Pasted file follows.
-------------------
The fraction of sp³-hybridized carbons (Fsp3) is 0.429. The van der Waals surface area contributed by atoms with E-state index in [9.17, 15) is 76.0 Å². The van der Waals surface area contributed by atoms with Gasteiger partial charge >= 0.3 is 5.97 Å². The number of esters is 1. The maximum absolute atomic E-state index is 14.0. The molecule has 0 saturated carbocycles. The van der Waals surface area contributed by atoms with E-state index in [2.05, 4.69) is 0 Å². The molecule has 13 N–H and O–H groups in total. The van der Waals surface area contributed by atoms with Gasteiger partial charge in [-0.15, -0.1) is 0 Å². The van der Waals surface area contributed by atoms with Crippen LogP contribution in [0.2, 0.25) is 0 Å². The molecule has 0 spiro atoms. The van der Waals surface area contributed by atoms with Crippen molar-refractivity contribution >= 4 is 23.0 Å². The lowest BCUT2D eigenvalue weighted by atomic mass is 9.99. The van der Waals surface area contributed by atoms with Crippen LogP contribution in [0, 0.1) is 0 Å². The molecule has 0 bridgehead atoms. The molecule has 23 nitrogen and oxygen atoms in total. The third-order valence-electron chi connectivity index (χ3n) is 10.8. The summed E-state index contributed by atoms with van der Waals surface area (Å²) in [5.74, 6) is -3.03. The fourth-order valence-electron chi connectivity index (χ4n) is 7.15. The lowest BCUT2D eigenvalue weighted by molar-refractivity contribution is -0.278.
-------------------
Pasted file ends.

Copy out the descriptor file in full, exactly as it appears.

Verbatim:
The fraction of sp³-hybridized carbons (Fsp3) is 0.429. The van der Waals surface area contributed by atoms with E-state index in [9.17, 15) is 76.0 Å². The van der Waals surface area contributed by atoms with Gasteiger partial charge >= 0.3 is 5.97 Å². The number of esters is 1. The maximum absolute atomic E-state index is 14.0. The molecule has 0 saturated carbocycles. The van der Waals surface area contributed by atoms with E-state index in [2.05, 4.69) is 0 Å². The molecule has 13 N–H and O–H groups in total. The van der Waals surface area contributed by atoms with Gasteiger partial charge in [-0.15, -0.1) is 0 Å². The van der Waals surface area contributed by atoms with Crippen LogP contribution in [0.2, 0.25) is 0 Å². The molecule has 0 spiro atoms. The van der Waals surface area contributed by atoms with Crippen molar-refractivity contribution >= 4 is 23.0 Å². The lowest BCUT2D eigenvalue weighted by atomic mass is 9.99. The van der Waals surface area contributed by atoms with Crippen LogP contribution in [0, 0.1) is 0 Å². The molecule has 0 bridgehead atoms. The molecule has 23 nitrogen and oxygen atoms in total. The third-order valence-electron chi connectivity index (χ3n) is 10.8. The summed E-state index contributed by atoms with van der Waals surface area (Å²) in [5.74, 6) is -3.03. The fourth-order valence-electron chi connectivity index (χ4n) is 7.15. The lowest BCUT2D eigenvalue weighted by molar-refractivity contribution is -0.278.